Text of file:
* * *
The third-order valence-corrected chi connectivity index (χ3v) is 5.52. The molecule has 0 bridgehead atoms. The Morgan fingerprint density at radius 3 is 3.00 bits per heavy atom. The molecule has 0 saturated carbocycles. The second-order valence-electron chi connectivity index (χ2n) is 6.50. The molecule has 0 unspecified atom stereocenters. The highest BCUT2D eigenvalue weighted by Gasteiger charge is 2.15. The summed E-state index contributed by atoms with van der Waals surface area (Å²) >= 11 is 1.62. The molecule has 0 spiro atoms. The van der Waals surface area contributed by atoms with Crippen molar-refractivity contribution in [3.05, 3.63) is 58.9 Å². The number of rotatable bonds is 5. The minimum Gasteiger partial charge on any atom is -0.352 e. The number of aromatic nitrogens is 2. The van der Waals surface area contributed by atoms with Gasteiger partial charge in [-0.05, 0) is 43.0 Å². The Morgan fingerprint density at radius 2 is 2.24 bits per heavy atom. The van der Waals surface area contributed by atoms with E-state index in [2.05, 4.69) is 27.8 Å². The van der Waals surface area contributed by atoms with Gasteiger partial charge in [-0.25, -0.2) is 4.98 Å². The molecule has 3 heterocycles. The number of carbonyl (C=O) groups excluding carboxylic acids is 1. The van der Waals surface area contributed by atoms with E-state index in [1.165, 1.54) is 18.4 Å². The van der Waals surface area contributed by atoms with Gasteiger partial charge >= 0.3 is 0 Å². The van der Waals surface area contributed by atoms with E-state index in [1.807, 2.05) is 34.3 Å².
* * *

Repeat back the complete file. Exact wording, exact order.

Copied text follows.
The third-order valence-corrected chi connectivity index (χ3v) is 5.52. The molecule has 0 bridgehead atoms. The Morgan fingerprint density at radius 3 is 3.00 bits per heavy atom. The molecule has 0 saturated carbocycles. The second-order valence-electron chi connectivity index (χ2n) is 6.50. The molecule has 0 unspecified atom stereocenters. The highest BCUT2D eigenvalue weighted by Gasteiger charge is 2.15. The summed E-state index contributed by atoms with van der Waals surface area (Å²) >= 11 is 1.62. The molecule has 0 spiro atoms. The van der Waals surface area contributed by atoms with Crippen molar-refractivity contribution in [3.05, 3.63) is 58.9 Å². The number of rotatable bonds is 5. The minimum Gasteiger partial charge on any atom is -0.352 e. The number of aromatic nitrogens is 2. The van der Waals surface area contributed by atoms with Gasteiger partial charge in [-0.05, 0) is 43.0 Å². The Morgan fingerprint density at radius 2 is 2.24 bits per heavy atom. The van der Waals surface area contributed by atoms with E-state index in [2.05, 4.69) is 27.8 Å². The van der Waals surface area contributed by atoms with Gasteiger partial charge in [-0.25, -0.2) is 4.98 Å². The molecule has 3 heterocycles. The number of carbonyl (C=O) groups excluding carboxylic acids is 1. The van der Waals surface area contributed by atoms with E-state index in [1.165, 1.54) is 18.4 Å². The van der Waals surface area contributed by atoms with Gasteiger partial charge >= 0.3 is 0 Å². The van der Waals surface area contributed by atoms with E-state index in [1.807, 2.05) is 34.3 Å².